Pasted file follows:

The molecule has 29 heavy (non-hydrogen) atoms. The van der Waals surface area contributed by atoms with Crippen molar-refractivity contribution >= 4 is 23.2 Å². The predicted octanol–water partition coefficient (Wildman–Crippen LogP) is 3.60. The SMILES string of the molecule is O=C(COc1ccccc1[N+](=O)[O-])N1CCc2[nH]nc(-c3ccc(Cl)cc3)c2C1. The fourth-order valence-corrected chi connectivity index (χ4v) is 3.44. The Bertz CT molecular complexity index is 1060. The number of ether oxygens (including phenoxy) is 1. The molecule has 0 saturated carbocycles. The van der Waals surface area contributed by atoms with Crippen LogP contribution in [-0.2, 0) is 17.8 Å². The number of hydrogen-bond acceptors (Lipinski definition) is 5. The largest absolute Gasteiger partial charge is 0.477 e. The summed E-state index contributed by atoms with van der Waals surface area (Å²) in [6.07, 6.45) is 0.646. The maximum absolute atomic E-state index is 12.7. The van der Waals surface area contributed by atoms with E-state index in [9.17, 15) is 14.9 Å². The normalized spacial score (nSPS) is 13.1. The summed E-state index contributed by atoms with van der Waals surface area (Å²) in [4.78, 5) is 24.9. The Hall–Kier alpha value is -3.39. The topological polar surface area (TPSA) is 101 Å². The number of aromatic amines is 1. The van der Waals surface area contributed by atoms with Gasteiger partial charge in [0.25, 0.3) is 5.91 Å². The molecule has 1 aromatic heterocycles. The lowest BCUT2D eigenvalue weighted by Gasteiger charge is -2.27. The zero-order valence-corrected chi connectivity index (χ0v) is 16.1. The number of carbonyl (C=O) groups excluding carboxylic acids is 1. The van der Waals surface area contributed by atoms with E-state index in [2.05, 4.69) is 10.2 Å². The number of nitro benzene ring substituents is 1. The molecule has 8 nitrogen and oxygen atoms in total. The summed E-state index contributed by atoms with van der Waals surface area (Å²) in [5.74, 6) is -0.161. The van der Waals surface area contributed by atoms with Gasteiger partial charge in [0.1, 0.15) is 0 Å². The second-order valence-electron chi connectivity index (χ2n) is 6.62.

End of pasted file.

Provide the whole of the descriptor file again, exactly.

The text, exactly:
The molecule has 29 heavy (non-hydrogen) atoms. The van der Waals surface area contributed by atoms with Crippen molar-refractivity contribution >= 4 is 23.2 Å². The predicted octanol–water partition coefficient (Wildman–Crippen LogP) is 3.60. The SMILES string of the molecule is O=C(COc1ccccc1[N+](=O)[O-])N1CCc2[nH]nc(-c3ccc(Cl)cc3)c2C1. The fourth-order valence-corrected chi connectivity index (χ4v) is 3.44. The Bertz CT molecular complexity index is 1060. The number of ether oxygens (including phenoxy) is 1. The molecule has 0 saturated carbocycles. The van der Waals surface area contributed by atoms with Crippen LogP contribution in [-0.2, 0) is 17.8 Å². The number of hydrogen-bond acceptors (Lipinski definition) is 5. The largest absolute Gasteiger partial charge is 0.477 e. The summed E-state index contributed by atoms with van der Waals surface area (Å²) in [6.07, 6.45) is 0.646. The maximum absolute atomic E-state index is 12.7. The van der Waals surface area contributed by atoms with E-state index in [9.17, 15) is 14.9 Å². The normalized spacial score (nSPS) is 13.1. The summed E-state index contributed by atoms with van der Waals surface area (Å²) in [4.78, 5) is 24.9. The Hall–Kier alpha value is -3.39. The topological polar surface area (TPSA) is 101 Å². The number of aromatic amines is 1. The van der Waals surface area contributed by atoms with Gasteiger partial charge in [0.25, 0.3) is 5.91 Å². The molecule has 1 aromatic heterocycles. The lowest BCUT2D eigenvalue weighted by Gasteiger charge is -2.27. The zero-order valence-corrected chi connectivity index (χ0v) is 16.1. The number of carbonyl (C=O) groups excluding carboxylic acids is 1. The van der Waals surface area contributed by atoms with E-state index in [2.05, 4.69) is 10.2 Å². The number of nitro benzene ring substituents is 1. The molecule has 8 nitrogen and oxygen atoms in total. The summed E-state index contributed by atoms with van der Waals surface area (Å²) in [5.74, 6) is -0.161. The van der Waals surface area contributed by atoms with Gasteiger partial charge in [0.1, 0.15) is 0 Å². The second-order valence-electron chi connectivity index (χ2n) is 6.62.